Third, mobile devices are designed for very different network conditions than consoles or computers, with little emphasis placed on ping optimization, and this poses a pretty big challenge for real time online multiplayer. Even 100 millisecond latency can feel unplayable in some online pc games, but between device limitations and the nascency of platform networks, mobile games can easily experience up to an entire second of latency even between players sitting right next to each other. If a game doesn’t work at that level of latency, then it doesn’t work on mobile, plain and simple.
Our challenge, then, is to adapt our vision to the unique personality of mobile gaming, which is just what Octopong is designed to do. Individual rounds last just a couple of minutes, fitting into the typical mobile playloop. Gameplay is very simple and easy to learn – tap the screen to jump; jump to hit the ball; hit the ball past your opponent to score; score 11 points before your opponent to win. Jellyfish and power-ups add some depth, along with the ‘wrapping’ mechanic of falling through the ceiling and jumping through the floor, but the basic premise is so simple your nonagenarian grandpa could figure it out. Competition also falls along a fairly generous gradation, allowing shyer players to practice first against a wide difficulty spectrum of AI opponents before challenging their friends or even online strangers. This lets us fill the fairly empty niche of competitive gaming in the mobile space in a way that works well with the mobile personality, giving players new to gaming a comfortable space to grow as well as opportunities to push their boundaries.
As for network conditions, well that probably deserves another post altogether, but suffice it to say that Octopong’s simplicity helps it here, too. With only a single, simple input and largely physics-driven gameplay, the game can maintain a reasonable level of synchronicity with a very low flow of data transfer – ideal for devices that might be on a cellular data network instead of local wifi. And because direct player interaction is limited to discrete events, we can make use of downtime (waiting between ball hits) to account for latency, essentially ‘stretching out’ time for one player to let the other catch up when it’s their turn to strike. While not always seamless or invisible, this trick makes real time and fairly fast-paced competitive gameplay possible even under absurdly poor network conditions, such as those likely to be experienced between two mobile devices.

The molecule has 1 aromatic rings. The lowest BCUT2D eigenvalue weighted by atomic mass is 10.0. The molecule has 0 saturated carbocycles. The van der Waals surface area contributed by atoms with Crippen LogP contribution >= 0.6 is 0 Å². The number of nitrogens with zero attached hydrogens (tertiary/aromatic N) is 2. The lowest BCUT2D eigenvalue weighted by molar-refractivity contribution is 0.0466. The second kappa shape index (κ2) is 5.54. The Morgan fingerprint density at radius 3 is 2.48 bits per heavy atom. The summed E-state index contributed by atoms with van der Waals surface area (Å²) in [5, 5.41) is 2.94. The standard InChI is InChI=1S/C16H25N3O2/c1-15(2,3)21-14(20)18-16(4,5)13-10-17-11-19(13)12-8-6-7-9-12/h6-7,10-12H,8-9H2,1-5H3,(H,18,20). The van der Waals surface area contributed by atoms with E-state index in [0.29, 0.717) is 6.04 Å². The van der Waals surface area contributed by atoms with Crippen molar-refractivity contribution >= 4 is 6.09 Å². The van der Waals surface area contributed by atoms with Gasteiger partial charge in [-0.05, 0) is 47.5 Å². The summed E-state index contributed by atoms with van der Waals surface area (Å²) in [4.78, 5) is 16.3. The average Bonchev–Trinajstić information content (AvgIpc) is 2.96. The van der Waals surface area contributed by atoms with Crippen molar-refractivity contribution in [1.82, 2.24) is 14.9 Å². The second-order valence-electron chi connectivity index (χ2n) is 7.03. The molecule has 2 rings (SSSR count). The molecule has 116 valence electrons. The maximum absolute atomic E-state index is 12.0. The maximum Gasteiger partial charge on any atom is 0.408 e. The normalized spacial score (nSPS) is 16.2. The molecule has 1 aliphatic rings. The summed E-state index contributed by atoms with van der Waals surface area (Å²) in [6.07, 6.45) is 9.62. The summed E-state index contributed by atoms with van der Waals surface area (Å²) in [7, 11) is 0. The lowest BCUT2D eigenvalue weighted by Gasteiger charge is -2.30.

So, why Octopong? Because Octopong lets us try to fill a void in mobile gaming by building from within the platform’s unique constraints, and at a scale that our very small, young team can manage. In the worst case, Octopong will help us grow as developers and teach us more about gaming, design, the mobile platform, and people; and in the best case, it just might pave the way for a new breed of competitive mobile games, and maybe even a new generation of competitive gamers raised on mobile devices. And we’ll be one step closer to making the Best Game in the World.
by Ben Clarke